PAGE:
Space Invaders, 2013, by Leonard Getinthecar (Nicholas and Jerrod Galanin), part of the exhibit Storytelling, images from the Contemporary Native Art Biennial on at the Orleans campus of the Ottawa School of Art until October 19.
Maria Calderara mesh nylon tunic ($328), Baby and Co. Gary Graham quilted silk vest ($764), Les Amis. Cashmere and wool cropped trousers from the Seattle line Schai ($780), Schai. Christian Louboutin flatforms ($695), Mario’s. Boet crocheted silk and brass necklace ($206), Oblik Atelier gold-plated brass rings ($110–$150), Nicholas Galanin copper cuff ($600), bronze bangle by Seattle designer Kimberly Baker ($130), and earrings ($210) and bangle ($70) by Seattle designer Sarah Loertscher, Frye Art Museum Store. Ostrich and deer leather zipper clutch from the Seattle line Anne Sylvain ($995), Anne Sylvain.
PERSONALITIES: FANTASY AND IDENTITY IN PHOTOGRAPHY AND NEW MEDIA
01/17/15 - 04/19/15 Palm Springs Art Museum in Palm Desert
Work by Marina Abramovic, Zoe Crosher, Jen Davis, and Tomoko Sawada reveal identities to be unstable and rooted as much in history and social expectations as in personal self-imagining. Other artists who compose this diverse photographic history include Brian Bress, Keith Carter, Jona Frank, Katy Grannan, Pirkle Jones, Milton Rogovin, Jono Rotman, Wang Qingsong, and Pat York, among others.
Live Review: Shabazz Palaces with Porter Ray at Neumos 8/1/2014
Ishmael Butler and Tendai Maraire both have deep Seattle roots and have helped assemble a brilliant coalition of artistic minds in Black Constellation. The team recently combined efforts forYour Feast Has Ended, a powerful and emotive art exhibit at the Frye Museum showcasing the work of Nep Sidhu, Maikoiyo Alley-Barnes, and Nicholas Galanin. Your Feast Has Ended marries “the ancient and sacred in unison with the new and revised” to give cognizant incarnation and immediacy to the cultural misappropriation that we see around us from day to day. Lese Majesty is, in many ways, how Shabazz Palaces create the musical embodiment of these same ideas.
Burn immemorial memory boulders Nicholas Galanin flew into the sky and landed in woodland gardens of the Precambrian. He came from a distance, the artist. Alaskan. Her home community is that of the Tlingit, one of the “People of the Salmon,” which all the territories extending along the west coast of the Pacific Ocean. From West to East, North America, however, this contains an immutable physical and temporal reality, the slow erosion. She immemorial age rocks; its boulders are the oldest rocks of humanity.No less ancient, prehistoric art and founder of the artistic gesture, there is inlaid: petroglyphs and other frescoes, the engraved stone drawings, often mysterious. Armed with an engraving tool, pencil and gold leaf, Native artist is doubly invested, inspired both prehistoric signs and corporate logos usurping the image of “Indians.” With Prerequisite / Requirements, it diverts to bring out several trees and plants as well as a heap of stones at the entrance to the path of the trail first identity detour “Indian Land TM”.Anonymous mineral aggregate, we no longer observed, texture becomes the territory. The labeled plants are symbolic of a reappropriation of the Earth of his ancestors entities. The idea of the trade mark as an extension of private property is revealing not only the weight of the history of colonization, but also our societies based on extreme individualism and immediate profit. If the gesture is elegantly stylized, using irony, it is also politically explicit through art.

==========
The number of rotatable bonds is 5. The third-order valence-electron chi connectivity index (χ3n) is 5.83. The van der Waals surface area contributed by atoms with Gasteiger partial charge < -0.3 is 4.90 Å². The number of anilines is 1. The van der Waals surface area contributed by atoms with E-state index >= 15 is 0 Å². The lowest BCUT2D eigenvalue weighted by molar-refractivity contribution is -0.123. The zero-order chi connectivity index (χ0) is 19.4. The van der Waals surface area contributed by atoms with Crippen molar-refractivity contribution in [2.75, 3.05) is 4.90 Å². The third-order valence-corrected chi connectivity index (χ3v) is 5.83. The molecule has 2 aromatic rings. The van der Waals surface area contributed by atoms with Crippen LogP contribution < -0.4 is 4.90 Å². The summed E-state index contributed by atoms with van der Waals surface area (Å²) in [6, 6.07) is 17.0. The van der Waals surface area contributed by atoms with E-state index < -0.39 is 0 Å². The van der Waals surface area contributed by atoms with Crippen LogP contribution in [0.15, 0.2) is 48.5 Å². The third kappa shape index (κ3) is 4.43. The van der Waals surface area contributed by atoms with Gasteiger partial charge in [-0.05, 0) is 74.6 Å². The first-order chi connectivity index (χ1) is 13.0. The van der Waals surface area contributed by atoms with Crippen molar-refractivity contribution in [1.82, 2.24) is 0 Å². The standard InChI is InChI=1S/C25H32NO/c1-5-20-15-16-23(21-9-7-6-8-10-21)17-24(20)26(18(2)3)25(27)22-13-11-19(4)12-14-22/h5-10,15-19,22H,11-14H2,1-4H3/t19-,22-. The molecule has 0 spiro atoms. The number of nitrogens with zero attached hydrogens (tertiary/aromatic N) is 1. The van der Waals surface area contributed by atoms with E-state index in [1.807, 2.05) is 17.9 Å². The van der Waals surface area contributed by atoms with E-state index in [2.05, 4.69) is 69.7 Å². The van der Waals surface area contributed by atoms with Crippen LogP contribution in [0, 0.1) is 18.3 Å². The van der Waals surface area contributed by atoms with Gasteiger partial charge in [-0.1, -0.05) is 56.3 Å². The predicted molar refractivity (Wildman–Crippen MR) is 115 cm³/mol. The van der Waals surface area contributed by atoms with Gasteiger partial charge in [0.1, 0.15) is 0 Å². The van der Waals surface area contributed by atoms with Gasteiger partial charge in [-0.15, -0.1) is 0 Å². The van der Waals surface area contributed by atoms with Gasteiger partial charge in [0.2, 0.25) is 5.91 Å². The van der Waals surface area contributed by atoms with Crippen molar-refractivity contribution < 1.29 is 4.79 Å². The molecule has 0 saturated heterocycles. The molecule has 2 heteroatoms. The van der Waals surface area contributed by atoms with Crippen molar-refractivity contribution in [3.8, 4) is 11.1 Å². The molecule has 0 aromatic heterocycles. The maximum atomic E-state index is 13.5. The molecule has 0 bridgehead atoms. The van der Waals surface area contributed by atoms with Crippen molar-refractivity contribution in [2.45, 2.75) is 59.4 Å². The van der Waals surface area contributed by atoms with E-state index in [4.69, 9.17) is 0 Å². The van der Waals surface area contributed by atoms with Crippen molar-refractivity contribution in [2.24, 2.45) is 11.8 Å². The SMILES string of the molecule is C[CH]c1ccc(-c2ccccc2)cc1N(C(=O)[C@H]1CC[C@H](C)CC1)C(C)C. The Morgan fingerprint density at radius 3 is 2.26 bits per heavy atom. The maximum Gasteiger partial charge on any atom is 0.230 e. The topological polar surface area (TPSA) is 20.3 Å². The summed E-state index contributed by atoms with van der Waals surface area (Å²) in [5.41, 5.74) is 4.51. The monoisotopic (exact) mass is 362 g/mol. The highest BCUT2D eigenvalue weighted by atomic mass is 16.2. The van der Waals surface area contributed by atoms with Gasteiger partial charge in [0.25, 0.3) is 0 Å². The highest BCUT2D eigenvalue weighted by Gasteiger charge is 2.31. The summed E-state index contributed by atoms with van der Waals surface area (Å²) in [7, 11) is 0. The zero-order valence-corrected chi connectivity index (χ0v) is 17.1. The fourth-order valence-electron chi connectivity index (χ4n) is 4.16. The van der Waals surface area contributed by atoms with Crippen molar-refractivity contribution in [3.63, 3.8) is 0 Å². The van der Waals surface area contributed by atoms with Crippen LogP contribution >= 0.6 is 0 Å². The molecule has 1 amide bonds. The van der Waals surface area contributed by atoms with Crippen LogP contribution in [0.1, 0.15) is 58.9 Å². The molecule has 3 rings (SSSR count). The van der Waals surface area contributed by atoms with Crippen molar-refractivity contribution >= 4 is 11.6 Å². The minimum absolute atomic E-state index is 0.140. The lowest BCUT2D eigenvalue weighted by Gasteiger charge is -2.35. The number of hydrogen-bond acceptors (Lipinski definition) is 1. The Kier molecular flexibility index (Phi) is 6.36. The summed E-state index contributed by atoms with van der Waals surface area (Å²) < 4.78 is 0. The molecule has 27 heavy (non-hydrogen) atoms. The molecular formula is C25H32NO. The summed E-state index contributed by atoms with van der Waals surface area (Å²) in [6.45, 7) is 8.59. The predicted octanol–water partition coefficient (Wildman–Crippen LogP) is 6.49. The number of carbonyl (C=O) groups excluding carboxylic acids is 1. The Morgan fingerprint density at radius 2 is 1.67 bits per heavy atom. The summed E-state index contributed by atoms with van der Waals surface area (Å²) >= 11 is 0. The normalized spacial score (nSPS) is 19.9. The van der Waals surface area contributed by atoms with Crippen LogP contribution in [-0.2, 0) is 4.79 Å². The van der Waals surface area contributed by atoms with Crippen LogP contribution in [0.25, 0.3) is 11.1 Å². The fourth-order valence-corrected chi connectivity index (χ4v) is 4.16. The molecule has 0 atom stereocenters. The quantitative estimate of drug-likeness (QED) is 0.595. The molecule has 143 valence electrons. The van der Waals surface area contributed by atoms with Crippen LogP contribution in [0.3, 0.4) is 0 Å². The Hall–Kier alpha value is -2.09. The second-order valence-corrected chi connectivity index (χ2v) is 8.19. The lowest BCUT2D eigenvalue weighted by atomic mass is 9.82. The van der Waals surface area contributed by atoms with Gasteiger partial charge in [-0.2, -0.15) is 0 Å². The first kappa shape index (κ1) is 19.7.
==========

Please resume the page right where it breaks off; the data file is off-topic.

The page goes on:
Right now on the wall inside the Frye Museum sits a Native American hand drum in a display case. Nicolas Galanin, a Tlingit/Aleut artist, skinned the drum with the American flag. In front of the drum, instead of a drumstick, is a wooden police baton.
The piece made me laugh and shudder at the same time.
Galanin was one of the three artists over the weekend who sat down for a public discussion aboutYour Feast Has Ended, the brilliant show currently on display at the Frye that he, along with Maikoiyo Alley-Barnes and Nep Sidhu, worked together to create. Feast offers up a harsh critique of American imperialism, racism and injustice with work that somehow simultaneously manages to have a sense of humor and transcendence despite the inherent horror of the past it wrestles with. Another of Galanin’s pieces, a pair of tiny engraved handcuffs behind glass, is entitled “Indian Children’s Bracelets.”